When I had one child we made magic in the kitchen on a daily basis. I invited friends to bring their kids for make your own pizza playdates. Then I had a second, and with a close to 3 year age difference, I found myself fumbling to pretty much accomplish anything, let alone cook with them.
Cooking went from being a passion to a chore and there was nothing magical on our plates. I avoided any assistance from my children, opting for hours of TV over the mess I knew they’d make and I’d have to clean. Needless to say, I felt pretty crummy at the end of each day when we sat down to dinner.
Mealtime went something like this: they wanted to continue watching TV (insert yelling, & acting like a crazy person to get them to sit), refused to eat the meal I cooked (insert threats, charts, rewards & the occasional crazy person rant), ran around the house like maniacs (insert time-outs, rewards for sitting, and lots of yelling) then the food went into the trash can (insert cursing, lots of cursing). Not only had I sacrificed time playing with them to make the food they tortured me with, but we were tossing money into the trash every night.
So I attended workshops, read countless tips and met with our pediatrician multiple times for ideas to get my kids (especially my super skinny son) to eat. No one had an idea that worked.
Through lots of trial and error I created one: I cook with my kids. The reward: they actually (usually) eat what I make-no matter what it is.
I’m not whipping up pate or crispy skin fish, but I’m making family friendly, healthy meals we can all eat and enjoy. We have a grass fed burger with a sauce you’d usually find on a Big Mac, and we have breakfast for dinner. We also have delicious recipes I find in my favorite food magazine, Cooking Light. But I always make it a point to ask my kids what they want before I head to the grocery store, and I always incorporate their requests into our weekly menu.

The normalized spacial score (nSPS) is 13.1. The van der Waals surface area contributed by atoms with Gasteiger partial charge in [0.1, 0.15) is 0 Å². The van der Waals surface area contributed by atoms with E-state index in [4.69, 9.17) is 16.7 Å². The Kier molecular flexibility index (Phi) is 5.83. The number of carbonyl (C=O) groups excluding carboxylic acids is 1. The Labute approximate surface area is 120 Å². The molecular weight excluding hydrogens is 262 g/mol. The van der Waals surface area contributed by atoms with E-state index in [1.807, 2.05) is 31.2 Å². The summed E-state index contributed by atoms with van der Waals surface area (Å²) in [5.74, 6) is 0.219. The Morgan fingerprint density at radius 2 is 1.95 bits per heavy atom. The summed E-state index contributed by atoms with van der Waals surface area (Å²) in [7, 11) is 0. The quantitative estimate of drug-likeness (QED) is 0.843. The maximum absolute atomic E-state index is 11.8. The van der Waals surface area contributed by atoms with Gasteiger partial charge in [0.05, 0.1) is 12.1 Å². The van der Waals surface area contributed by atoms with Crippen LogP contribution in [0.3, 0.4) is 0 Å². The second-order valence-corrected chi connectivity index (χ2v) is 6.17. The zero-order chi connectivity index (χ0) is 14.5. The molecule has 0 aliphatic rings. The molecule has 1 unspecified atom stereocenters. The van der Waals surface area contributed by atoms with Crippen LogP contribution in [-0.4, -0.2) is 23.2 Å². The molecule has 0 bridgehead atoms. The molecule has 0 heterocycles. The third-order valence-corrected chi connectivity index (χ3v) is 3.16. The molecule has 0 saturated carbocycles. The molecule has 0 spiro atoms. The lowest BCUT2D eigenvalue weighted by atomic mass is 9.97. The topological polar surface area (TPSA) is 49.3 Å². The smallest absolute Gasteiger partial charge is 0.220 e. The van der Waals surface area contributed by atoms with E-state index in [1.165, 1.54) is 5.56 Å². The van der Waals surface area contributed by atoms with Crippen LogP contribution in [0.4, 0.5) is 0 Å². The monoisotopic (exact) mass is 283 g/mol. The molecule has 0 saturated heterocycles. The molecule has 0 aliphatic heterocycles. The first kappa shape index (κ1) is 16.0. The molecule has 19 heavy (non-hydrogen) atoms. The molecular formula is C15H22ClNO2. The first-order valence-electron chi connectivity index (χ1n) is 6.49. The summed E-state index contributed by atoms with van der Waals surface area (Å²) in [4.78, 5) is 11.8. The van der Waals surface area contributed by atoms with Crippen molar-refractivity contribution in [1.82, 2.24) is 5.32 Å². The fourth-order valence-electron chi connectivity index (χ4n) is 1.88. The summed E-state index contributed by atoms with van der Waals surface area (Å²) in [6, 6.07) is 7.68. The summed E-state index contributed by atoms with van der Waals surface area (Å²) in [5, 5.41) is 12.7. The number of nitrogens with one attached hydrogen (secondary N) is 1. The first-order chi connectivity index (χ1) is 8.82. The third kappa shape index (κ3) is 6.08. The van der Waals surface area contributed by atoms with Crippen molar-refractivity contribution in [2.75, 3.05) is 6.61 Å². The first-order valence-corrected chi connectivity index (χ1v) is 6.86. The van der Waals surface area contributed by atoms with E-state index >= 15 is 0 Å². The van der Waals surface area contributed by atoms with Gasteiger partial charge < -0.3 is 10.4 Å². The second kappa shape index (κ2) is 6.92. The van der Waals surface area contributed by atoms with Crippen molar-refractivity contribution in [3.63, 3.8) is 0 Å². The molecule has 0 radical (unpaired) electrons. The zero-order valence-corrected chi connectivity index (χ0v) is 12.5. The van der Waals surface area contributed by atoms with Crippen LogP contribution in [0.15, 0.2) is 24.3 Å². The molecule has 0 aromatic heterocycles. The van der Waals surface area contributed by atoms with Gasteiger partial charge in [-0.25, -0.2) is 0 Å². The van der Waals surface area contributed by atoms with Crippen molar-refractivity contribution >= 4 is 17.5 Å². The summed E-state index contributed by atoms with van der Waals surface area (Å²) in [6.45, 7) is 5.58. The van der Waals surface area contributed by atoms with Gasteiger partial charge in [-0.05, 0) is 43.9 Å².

I ask them to join me every night, but on the nights I’m not serving a meal they’ve chosen, I make sure they come into the kitchen. At the end of our cooking time, they’re so excited to serve what they’ve made and tell their Daddy how they contributed, that they often eat most of what’s on their plate.
My two year old is amazing at mixing and pouring. My five year old is learning basic knife handling. They’re my taste testers, and my five year old loves describing the flavors based on the tastes he’s learned in preschool. I’m teaching them a lifelong skill, and helping them develop a healthy relationship with food.
So, when we pull chairs into the kitchen, assign jobs, and take turns creating a meal (and a giant mess) each day. I sigh with frustration, we waste an egg or two, but when we sit down to dig in, we’re ending our day on a happier note.
-There’s no magic formula for picky eaters; offering an option that works for me, Jess